Gotthold kept his expression calm, and he could tell the moment the man realized he was nearly close enough to bump…well, not chests. Gotthold was getting a bit round in the middle these days, but the principle was the same. The man’s eyes widened, and he took a step back, covering his face with his hands.

“I’m at my wits end here,” he said, shoulder shaking. “I received this letter from my brother, and when I showed up, the townsfolk told me he was dead, but refuse to say anything else on the matter.”

Gotthold’s heart twisted. He wasn’t sure there’d be a town left standing if he’d been treated the same in regards to his sister.

“The people of this town would very much like you to vacate the premises,” Quirkheart stated, when Gotthold said nothing. “How can we bring this situation to a peaceful conclusion?”

The man looked up from his hands, face wet with tears, and sighed. “I will not leave until they tell me my brother’s fate, and they refuse to do so. Perhaps the two of you could be mediators and look into this? I’ll be more than happy to get out of everyone’s hair once I know the truth.”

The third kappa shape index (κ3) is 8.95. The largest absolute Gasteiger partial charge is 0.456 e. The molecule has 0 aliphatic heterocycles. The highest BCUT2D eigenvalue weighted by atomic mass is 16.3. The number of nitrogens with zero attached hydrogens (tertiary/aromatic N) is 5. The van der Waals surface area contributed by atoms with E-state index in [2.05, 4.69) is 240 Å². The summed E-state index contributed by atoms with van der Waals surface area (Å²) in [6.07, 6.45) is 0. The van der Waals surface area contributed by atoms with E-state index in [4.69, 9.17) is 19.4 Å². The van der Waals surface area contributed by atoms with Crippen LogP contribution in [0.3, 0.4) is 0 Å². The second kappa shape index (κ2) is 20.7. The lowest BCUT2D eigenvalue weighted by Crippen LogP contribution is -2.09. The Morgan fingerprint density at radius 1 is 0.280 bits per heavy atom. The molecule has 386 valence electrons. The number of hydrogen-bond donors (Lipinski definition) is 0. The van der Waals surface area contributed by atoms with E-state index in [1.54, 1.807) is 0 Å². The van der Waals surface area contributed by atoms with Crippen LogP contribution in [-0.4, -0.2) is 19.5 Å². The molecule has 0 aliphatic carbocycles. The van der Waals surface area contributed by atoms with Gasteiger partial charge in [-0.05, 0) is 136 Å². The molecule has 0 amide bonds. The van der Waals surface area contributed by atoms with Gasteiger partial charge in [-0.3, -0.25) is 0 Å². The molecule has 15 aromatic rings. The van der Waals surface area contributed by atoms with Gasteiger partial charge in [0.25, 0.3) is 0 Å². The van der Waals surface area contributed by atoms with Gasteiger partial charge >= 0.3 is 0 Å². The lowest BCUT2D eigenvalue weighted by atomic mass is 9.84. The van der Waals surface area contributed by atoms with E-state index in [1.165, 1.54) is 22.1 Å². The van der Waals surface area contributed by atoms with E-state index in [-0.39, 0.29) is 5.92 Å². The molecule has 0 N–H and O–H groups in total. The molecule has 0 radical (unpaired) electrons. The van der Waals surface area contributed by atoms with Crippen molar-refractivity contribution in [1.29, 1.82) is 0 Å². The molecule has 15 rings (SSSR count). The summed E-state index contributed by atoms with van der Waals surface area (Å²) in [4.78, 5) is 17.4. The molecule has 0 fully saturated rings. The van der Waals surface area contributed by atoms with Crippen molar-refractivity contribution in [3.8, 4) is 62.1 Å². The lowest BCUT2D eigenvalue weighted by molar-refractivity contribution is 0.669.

Quirkheart and Gotthold shared a look, then both of them nodded.

“Aye, we can do that. What are your names, by the way? They refused to tell us.”

The man scowled once again, but said; “I’m Tobias Mistmantle, and my brother is Stalvan. They act as though speaking my name or my brother’s is some kind of curse.” At that, he cleared his throat and straightened his shoulders. “Thank you, by the way. It’s been a while since anyone has spoken to me with any kindness.”

“Bein’ kind costs you nothing in the long run. There’s always room for mean later,” Gotthold said with a grin.

The man managed to crack a small smile in return. “Too true.”

“Should we depart, friend Gotthold?” Quirkheart asked, heading toward the door before he could respond.

Instead of answering, Gotthold waved to the man and followed Quirk outside. Once they were out of earshot from the cabin, Gotthold shook his head.

“He spoke of a curse, and I can’t say I disagree. This whole town’s got a bodement hanging over it, mark my works,” Gotthold said, then spat on the ground and made an X across his heart.

“Do you have data to support your hypothesis, friend Gotthold?” Quirkheart asked.

“Of course not, Quirk,” he said, rolling his eyes. “It’s just a gut feeling.”